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The original item was published from 5/29/2020 8:18:01 AM to 6/1/2020 12:00:03 AM.

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Sheriff - Emergency Management Daily Briefing

Posted on: May 29, 2020

[ARCHIVED] Friday, May 29, 2020 Emergency Management Daily Briefing for Whatcom County

Information about Whatcom County’s response to COVID-19 is available at the Joint Information Center’s COVID-19 website

Active Incidents

The “Proclamation of Emergency” signed by the Whatcom County Executive concerning COVID-19 remains in effect.

The U.S. and Canada have extended an order closing their shared border to nonessential traffic. The move delays the border’s reopening by another 30 days, until at least June 21. This includes both vehicular traffic as well as recreational boating between the countries.

Advisories, Watches and Warnings: 

There will be a small craft advisory in effect from now until 0500 on Sunday.

Whatcom County Weather

Dry weather will continue through tonight, but rain is expected to return to the region Saturday. Sky cover will be mainly clear today, but clouds will begin to increase later tonight as the next weather system arrives from the south. Rain showers will begin Saturday morning, increasing to steady rain as we go into the afternoon. There will also be a chance for some thunderstorms through the day Saturday.

Coastal Weather for Whatcom County

For the Coastal and Inland waters of Whatcom County, we can expect westerly wind 10 to 20 knots becoming 5 to 15 knots in the afternoon. Wind waves should be 1 to 3 feet. Tonight, the winds should shift southwesterly 10 to 20 knots with wind waves 1 to 3 feet.

Tides at Cherry Point for the next two days:





Date

Time

High

Low

May 29, 202000109.43
May 29, 20200634
5.95
May 29, 202009016.19
May 30, 20201652
-0.18
May 30, 202000529.41
May 30, 20200733
4.93


Here are a few emergency management reminders:

“By failing to prepare, you are preparing to fail.” - Benjamin Franklin

Whatcom County public health officials are recommending that everyone wear cloth face coverings in public places. While this isn’t a requirement, it is an additional step of protection that you should take to keep from spreading the virus to others. Wearing cloth face coverings will not prevent the spread of COVID-19 without other protective measures like staying 6 feet away from people who don’t live with you and washing your hands with soap frequently.

As we enter wildfire season, we recommend you create an emergency escape plan. Call us to learn what the evacuation plan is for your area. Discuss this evacuation route with everyone in your family. Ensure family members who live nearby know the route and have means of transportation. Also, stay informed by signing up for emergency text and alert messages from the Whatcom County Sheriff’s Office Emergency Alert link on the county website. Finally, don’t forget to create an emergency kit.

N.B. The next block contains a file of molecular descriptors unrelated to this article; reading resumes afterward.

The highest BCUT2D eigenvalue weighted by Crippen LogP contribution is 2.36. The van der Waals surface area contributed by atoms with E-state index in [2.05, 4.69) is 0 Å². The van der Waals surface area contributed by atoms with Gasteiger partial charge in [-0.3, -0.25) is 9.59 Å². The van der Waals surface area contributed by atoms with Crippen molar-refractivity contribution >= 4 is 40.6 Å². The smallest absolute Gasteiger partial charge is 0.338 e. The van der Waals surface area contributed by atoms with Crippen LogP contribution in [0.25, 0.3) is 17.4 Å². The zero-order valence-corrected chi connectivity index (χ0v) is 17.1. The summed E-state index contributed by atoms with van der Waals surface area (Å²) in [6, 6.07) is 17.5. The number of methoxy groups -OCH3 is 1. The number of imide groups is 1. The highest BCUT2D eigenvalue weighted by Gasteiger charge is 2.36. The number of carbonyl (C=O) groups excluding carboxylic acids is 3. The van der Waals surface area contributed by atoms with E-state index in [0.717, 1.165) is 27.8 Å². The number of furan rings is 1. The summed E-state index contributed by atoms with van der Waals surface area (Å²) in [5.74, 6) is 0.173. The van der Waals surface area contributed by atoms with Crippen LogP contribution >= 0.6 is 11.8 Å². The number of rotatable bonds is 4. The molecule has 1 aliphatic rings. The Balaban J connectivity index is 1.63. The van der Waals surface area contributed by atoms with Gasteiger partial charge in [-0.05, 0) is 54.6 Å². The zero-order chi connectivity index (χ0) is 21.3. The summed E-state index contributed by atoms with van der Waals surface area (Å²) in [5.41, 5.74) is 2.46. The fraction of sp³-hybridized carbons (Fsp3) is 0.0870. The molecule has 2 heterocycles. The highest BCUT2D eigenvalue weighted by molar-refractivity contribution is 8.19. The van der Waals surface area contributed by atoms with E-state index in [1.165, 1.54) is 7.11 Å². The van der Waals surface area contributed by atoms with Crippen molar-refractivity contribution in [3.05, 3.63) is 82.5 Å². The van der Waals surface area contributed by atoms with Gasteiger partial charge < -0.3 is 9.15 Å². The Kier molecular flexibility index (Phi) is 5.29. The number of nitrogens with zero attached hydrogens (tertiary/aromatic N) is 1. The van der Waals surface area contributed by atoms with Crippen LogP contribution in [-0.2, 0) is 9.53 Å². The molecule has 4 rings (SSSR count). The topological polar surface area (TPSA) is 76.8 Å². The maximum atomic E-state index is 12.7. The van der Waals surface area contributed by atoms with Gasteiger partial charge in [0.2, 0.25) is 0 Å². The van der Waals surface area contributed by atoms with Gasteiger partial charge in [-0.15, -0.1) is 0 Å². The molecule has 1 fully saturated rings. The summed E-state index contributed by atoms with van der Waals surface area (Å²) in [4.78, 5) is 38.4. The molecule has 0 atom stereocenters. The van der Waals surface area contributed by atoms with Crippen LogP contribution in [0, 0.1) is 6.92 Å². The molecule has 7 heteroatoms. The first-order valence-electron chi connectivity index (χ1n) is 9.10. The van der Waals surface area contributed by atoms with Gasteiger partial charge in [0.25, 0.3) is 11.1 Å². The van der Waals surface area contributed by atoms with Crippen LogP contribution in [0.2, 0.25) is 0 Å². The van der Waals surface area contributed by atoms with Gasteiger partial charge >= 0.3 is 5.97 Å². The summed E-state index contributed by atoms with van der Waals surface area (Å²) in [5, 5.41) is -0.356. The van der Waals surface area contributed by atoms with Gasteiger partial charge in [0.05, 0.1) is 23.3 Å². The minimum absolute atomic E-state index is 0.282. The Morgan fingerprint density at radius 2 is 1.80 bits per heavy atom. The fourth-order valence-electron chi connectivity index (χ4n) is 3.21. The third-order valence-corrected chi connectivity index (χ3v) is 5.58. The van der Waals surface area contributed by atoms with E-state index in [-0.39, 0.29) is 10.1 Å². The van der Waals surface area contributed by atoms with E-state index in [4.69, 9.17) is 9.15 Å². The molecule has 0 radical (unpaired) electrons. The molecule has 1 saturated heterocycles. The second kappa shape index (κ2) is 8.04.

Earthquakes can strike at any time, and everyone needs to “Be Prepared,” at home, at school, in the workplace, while shopping, in houses of worship, or just taking a walk in the park. Mother Nature does not pay any attention to the calendar, the weather or the readiness of our communities. Being prepared is a small investment of time, money and energy that will help protect you, your family and our community. If an earthquake happens, protect yourself right away. If you are in a car, pull over and stop. Set your parking brake. If you are in bed, turn face down and cover your head and neck with a pillow. If you are outdoors, stay outdoors away from buildings. Do not get in a doorway. Do not run outside.

The last thing you want during a windstorm is a tree or branch crashing through your roof or your living room window. That’s why it’s important to inspect the trees on your property, and summer is the ideal time to do that. It’s important to get potentially dangerous trees taken care of as soon as possible. If it’s unsafe for you to remove compromised branches on your own, call a professional to get the job done.

First aid training can be overlooked. Most people never take a formal first aid class. Maybe your mother taught you some first aid. Maybe you learned it as a Scout. First aid training may help you decide when to go to the emergency department. Most importantly, first aid training may just save your life or the life of someone you love. First aid is just that—first! Good first aid training helps you recognize and treat life-threatening conditions and injuries.  The American Red Cross, your local fire department, and most workplaces offer first aid training and it is recommended that you sign up you and your family.

Stay safe!

This briefing line is not updated on weekends unless an incident occurs.

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